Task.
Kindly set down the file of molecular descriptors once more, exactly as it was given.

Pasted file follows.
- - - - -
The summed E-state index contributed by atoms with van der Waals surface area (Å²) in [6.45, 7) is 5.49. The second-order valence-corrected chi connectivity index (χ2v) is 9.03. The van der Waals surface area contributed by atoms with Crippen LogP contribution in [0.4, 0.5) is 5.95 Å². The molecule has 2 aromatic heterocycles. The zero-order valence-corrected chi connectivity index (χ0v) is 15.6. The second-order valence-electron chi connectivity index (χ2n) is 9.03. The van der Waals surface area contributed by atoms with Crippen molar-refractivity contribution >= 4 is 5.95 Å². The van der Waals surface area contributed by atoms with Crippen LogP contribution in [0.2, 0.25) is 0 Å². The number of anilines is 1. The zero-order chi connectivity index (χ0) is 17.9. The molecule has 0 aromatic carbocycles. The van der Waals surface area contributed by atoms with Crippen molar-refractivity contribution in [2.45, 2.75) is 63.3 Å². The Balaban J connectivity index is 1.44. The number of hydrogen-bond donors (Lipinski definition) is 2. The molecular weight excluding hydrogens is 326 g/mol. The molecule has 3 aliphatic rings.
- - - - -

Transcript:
The summed E-state index contributed by atoms with van der Waals surface area (Å²) in [6.45, 7) is 5.49. The second-order valence-corrected chi connectivity index (χ2v) is 9.03. The van der Waals surface area contributed by atoms with Crippen LogP contribution in [0.4, 0.5) is 5.95 Å². The molecule has 2 aromatic heterocycles. The zero-order valence-corrected chi connectivity index (χ0v) is 15.6. The second-order valence-electron chi connectivity index (χ2n) is 9.03. The van der Waals surface area contributed by atoms with Crippen molar-refractivity contribution >= 4 is 5.95 Å². The van der Waals surface area contributed by atoms with Crippen LogP contribution in [0.2, 0.25) is 0 Å². The number of anilines is 1. The zero-order chi connectivity index (χ0) is 17.9. The molecule has 0 aromatic carbocycles. The van der Waals surface area contributed by atoms with Crippen molar-refractivity contribution in [2.45, 2.75) is 63.3 Å². The Balaban J connectivity index is 1.44. The number of hydrogen-bond donors (Lipinski definition) is 2. The molecular weight excluding hydrogens is 326 g/mol. The molecule has 3 aliphatic rings.